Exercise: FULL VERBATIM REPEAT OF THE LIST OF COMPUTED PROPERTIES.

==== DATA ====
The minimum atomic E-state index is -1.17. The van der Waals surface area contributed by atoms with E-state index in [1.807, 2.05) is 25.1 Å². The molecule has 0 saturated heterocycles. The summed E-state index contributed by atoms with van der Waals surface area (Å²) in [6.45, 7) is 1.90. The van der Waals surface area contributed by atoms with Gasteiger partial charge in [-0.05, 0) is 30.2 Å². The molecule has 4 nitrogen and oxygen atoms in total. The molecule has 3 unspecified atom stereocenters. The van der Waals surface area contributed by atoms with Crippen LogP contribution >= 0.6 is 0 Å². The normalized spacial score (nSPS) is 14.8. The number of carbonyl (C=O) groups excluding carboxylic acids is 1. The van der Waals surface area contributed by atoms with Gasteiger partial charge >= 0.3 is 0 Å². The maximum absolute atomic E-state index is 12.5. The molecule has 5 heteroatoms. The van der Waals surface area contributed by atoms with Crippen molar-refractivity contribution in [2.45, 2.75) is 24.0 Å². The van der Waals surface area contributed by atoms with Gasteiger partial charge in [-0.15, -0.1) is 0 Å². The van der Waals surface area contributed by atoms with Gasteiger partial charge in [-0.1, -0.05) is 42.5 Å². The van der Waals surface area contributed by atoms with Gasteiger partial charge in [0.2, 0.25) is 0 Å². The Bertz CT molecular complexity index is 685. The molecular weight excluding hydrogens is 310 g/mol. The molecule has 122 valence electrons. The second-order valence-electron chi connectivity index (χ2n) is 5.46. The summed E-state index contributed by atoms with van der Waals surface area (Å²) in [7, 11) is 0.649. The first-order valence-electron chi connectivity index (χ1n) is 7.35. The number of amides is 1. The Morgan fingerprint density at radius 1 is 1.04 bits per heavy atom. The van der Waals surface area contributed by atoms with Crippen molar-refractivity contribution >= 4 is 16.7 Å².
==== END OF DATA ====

The minimum atomic E-state index is -1.17. The van der Waals surface area contributed by atoms with E-state index in [1.807, 2.05) is 25.1 Å². The molecule has 0 saturated heterocycles. The summed E-state index contributed by atoms with van der Waals surface area (Å²) in [6.45, 7) is 1.90. The van der Waals surface area contributed by atoms with Gasteiger partial charge in [-0.05, 0) is 30.2 Å². The molecule has 4 nitrogen and oxygen atoms in total. The molecule has 3 unspecified atom stereocenters. The van der Waals surface area contributed by atoms with Crippen LogP contribution >= 0.6 is 0 Å². The normalized spacial score (nSPS) is 14.8. The number of carbonyl (C=O) groups excluding carboxylic acids is 1. The van der Waals surface area contributed by atoms with Gasteiger partial charge >= 0.3 is 0 Å². The maximum absolute atomic E-state index is 12.5. The molecule has 5 heteroatoms. The van der Waals surface area contributed by atoms with Crippen molar-refractivity contribution in [2.45, 2.75) is 24.0 Å². The van der Waals surface area contributed by atoms with Gasteiger partial charge in [-0.15, -0.1) is 0 Å². The van der Waals surface area contributed by atoms with Gasteiger partial charge in [-0.1, -0.05) is 42.5 Å². The van der Waals surface area contributed by atoms with Gasteiger partial charge in [0.2, 0.25) is 0 Å². The Bertz CT molecular complexity index is 685. The molecular weight excluding hydrogens is 310 g/mol. The molecule has 122 valence electrons. The second-order valence-electron chi connectivity index (χ2n) is 5.46. The summed E-state index contributed by atoms with van der Waals surface area (Å²) in [7, 11) is 0.649. The first-order valence-electron chi connectivity index (χ1n) is 7.35. The number of amides is 1. The Morgan fingerprint density at radius 1 is 1.04 bits per heavy atom. The van der Waals surface area contributed by atoms with Crippen molar-refractivity contribution >= 4 is 16.7 Å².